Introduction

The patent system was designed with a view to promote innovation, by granting exclusive monopoly rights to the patent holder for a limited period of time. These rights are granted not for using the invention, but for preventing others from using it without the patent owner’s consent. An erroneously granted patent, however, would prejudice the rights of the public to freely use that technology. Therefore, it is essential to provide a mechanism whereby only good quality patents are granted.

Oppositions to the grant of patents provide an effective means for ensuring the quality and validity of granted patents. They also bring about early rectification of invalid patents. A patent that has been granted or held to be valid after undergoing opposition proceedings would have higher credibility in terms of meeting the patentability requirements.

Though the Indian Patents Act, 1970, had robust provisions for pre-grant opposition, there was no provision for post-grant opposition; the only remedy available to an aggrieved party after the grant of a patent was revocation. The Patents (Amendment) Act, 2005 introduced a system for both pre-grant as well as post-grant opposition. The major difference between the pre-grant and post-grant opposition systems is that while “any person” may file a pre-grant opposition, only a “person interested” may file a post-grant opposition. Also, the procedure for post-grant opposition includes the establishment of an Opposition Board.

The Opposition Board

The Opposition Board is a statutory body constituted under section 25(3)(b) of the Indian Patents Act, 1970, as amended, (the “Act”), and comprises technical experts in the relevant field of technology. In post-grant oppositions, the constitution of an Opposition Board is mandatory and the Controller is not authorized to decide the opposition without taking into consideration the report of the Opposition Board. The main function of the Opposition Board is to thoroughly scrutinize and examine the pleadings (arguments and evidences) submitted by both the parties in post-grant opposition proceedings and to submit its recommendations/report to the Controller. Every Opposition Board so constituted conducts examination in accordance with the procedure as may be prescribed.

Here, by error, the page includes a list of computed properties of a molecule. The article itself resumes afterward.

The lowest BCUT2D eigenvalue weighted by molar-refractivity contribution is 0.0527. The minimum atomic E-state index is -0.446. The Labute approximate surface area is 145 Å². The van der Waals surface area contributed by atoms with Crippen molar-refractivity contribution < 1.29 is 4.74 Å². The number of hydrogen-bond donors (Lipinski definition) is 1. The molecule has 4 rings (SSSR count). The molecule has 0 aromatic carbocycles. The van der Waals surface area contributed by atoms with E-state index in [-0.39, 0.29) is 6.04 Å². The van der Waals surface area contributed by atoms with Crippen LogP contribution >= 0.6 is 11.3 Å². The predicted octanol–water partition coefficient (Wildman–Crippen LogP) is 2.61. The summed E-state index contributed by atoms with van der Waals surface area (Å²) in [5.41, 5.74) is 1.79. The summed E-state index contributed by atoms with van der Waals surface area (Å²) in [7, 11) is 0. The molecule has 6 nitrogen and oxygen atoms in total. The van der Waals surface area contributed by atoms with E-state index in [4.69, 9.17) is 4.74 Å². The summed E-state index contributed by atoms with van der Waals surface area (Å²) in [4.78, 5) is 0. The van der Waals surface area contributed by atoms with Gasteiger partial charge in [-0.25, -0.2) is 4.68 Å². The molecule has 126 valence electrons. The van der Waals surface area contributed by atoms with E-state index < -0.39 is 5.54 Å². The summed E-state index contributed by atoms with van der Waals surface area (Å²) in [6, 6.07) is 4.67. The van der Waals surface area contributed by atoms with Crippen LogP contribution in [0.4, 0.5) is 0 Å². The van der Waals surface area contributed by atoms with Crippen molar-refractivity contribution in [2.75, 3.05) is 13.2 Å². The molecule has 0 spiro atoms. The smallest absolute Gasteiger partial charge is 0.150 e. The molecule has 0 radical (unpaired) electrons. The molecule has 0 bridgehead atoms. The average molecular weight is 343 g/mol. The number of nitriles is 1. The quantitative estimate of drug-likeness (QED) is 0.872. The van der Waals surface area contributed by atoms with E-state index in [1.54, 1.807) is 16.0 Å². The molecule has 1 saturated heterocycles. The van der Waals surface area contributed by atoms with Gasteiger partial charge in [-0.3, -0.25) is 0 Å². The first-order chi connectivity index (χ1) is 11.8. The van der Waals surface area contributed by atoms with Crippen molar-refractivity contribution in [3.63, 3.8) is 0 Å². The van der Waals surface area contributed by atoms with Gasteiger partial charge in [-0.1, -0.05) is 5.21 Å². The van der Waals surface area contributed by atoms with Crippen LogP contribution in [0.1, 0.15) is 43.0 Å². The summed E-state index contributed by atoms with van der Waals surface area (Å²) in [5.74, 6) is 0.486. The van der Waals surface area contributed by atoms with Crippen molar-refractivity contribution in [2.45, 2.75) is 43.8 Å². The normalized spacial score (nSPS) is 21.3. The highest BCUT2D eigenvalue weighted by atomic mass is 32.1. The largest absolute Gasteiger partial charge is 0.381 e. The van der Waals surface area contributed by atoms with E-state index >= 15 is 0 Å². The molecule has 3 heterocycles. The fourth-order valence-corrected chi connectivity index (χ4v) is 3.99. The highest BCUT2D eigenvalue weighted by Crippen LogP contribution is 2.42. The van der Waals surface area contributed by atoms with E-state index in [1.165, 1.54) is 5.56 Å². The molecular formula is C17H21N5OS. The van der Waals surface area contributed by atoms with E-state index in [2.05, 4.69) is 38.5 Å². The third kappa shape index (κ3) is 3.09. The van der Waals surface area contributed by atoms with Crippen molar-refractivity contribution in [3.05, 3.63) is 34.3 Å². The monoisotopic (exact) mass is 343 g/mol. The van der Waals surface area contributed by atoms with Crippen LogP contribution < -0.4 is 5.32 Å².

Rule 56 of the Indian Patent Rules, 2003, as amended, (the “Rules”) also deals with the constitution of an Opposition Board and the procedure that needs to be followed in post-grant opposition proceedings. On receipt of the notice of opposition, the Controller shall constitute an Opposition Board consisting of three members and nominate one of the members as the Chairman of the Board. The examiner who dealt with the patent application during the procedure for grant is not eligible to be a member of the Opposition Board. The Opposition Board conducts an examination of the notice of opposition and the other documents filed under rule 57 to 60 (written statement, reply statement and evidences). The Board then submits its joint recommendations/report to the Controller, with reasons on each of the grounds taken in the notice of opposition, within three months from the date on which the documents were forwarded to the Board.

The procedure to be followed by the Controller during hearing is provided in rule 62 of the Rules, read with section 25(4) of the Act. On receipt of the recommendations/report of the Opposition Board and after giving both the parties an opportunity of being heard, the Controller shall, after considering the recommendations of the Opposition Board decide the opposition giving reasons. The Controller may require the members of the Opposition Board to be present in the hearing.

Significance of the Opposition Board